Photo by Nate Saenz

A hybrid experience team offers the best of both worlds: a solution that’s pretty darn solid right out of the gate and only gets better with time. It’s a subtle shift in mindset for all parties. Admittedly, it’s one of the areas that can initially cause the most friction, as the ad folks are uncomfortable without a more detailed brief and the enterprise designers might prefer to release the MVP a few iterations earlier. But in our space, where driving adoption of our solutions is as important as the solution itself, a few more turns of the crank on initial quality can greatly reduce the number of users who experience the MVP and never come back to see its future improvements.


There’s a myriad of skills and habits each side brings to the table. Many of these behaviors aren’t mutually exclusive, but a contrast is often evident based on each person’s unique experience.

Advertising creatives are often brimming with confidence — mostly because they get so many “at-bats,” starting from a blank canvas whenever a new project arrives. It doesn’t take long to gain a wealth of experience in different situations and accumulate a bag of tricks to fall back on when deadlines loom.

Photo by Scott Wade

Software designers are usually very strong collaborators. They’re accustomed to connecting with a wide variety of people from different disciplines, with different roles in the process, and have learned how to navigate (and facilitate) any number of diverse groups.

Advertising creatives are used to juggling many different balls at once. Multiple clients, projects in various stages of completion, different media, competing deadlines — they’re just accustomed to getting things done, period.

Software designers are very comfortable with ambiguity. They’re not dependent on a detailed brief for guidance, as they’re more familiar with maneuvering a very complex world where all the answers — and often the questions — have yet to be defined.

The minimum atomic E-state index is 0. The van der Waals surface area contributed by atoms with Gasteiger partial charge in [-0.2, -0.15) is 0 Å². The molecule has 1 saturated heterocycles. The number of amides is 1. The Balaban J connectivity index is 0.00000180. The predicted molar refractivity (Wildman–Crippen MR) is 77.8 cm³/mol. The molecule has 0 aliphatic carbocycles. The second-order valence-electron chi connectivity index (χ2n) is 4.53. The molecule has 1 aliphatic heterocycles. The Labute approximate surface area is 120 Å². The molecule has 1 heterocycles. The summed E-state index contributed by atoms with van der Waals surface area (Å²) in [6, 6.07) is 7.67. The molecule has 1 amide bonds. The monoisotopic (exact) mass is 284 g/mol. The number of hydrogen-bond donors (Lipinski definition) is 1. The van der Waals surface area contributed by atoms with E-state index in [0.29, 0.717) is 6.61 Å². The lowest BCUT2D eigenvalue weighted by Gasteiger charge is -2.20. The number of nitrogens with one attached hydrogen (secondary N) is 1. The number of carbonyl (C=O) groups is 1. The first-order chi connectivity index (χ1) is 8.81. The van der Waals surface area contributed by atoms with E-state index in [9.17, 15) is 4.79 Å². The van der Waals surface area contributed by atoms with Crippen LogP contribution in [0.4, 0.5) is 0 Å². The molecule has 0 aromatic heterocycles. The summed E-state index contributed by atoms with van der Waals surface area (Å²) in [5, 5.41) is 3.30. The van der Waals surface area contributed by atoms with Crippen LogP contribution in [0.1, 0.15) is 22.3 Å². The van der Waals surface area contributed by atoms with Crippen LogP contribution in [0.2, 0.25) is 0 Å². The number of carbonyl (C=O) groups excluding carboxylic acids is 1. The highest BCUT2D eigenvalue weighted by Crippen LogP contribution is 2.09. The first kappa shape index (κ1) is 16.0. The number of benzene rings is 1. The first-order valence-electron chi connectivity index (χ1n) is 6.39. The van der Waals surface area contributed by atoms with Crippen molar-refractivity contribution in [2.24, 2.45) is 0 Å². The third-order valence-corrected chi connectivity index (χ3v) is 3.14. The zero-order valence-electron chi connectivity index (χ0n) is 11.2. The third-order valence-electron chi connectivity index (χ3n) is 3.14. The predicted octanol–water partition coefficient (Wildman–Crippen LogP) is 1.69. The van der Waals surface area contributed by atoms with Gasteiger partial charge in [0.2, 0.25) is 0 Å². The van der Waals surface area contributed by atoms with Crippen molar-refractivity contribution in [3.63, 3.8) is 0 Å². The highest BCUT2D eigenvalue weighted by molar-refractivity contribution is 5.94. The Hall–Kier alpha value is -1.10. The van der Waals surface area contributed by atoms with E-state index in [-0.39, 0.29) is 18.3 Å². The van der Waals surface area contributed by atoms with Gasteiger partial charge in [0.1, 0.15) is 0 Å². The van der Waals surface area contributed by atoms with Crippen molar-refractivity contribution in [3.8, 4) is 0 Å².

On a hybrid team, advertising creatives make software designers better. Software designers, in turn, help transform advertising people into truly capable experience designers with healthy new perspectives and attitudes. Creatives from the advertising world bring a commitment to doing great work that can breathe new life into the team. As they learn the deeper responsibilities and more rigorous approaches of design thinking, they find this new expertise gives them a framework to harness the passion they bring to new ideas. Meanwhile, software designers become more flexible, more open to intuitive leaps, and better at telling the stories that elicit the response they desire. The result? A team of experience designers who deliver more meaningful business outcomes, faster. There’s no better testament to the exponential benefits of this hybrid approach.

Jeff Neely is a Design Partner and Mike Bevil is an Associate Design Partner at IBM based in Austin, Texas. The above article is personal and does not necessarily represent IBM’s positions, strategies or opinions.

Special thank you to Andrei Cervantes and Andrew Womack for their contributions to this article.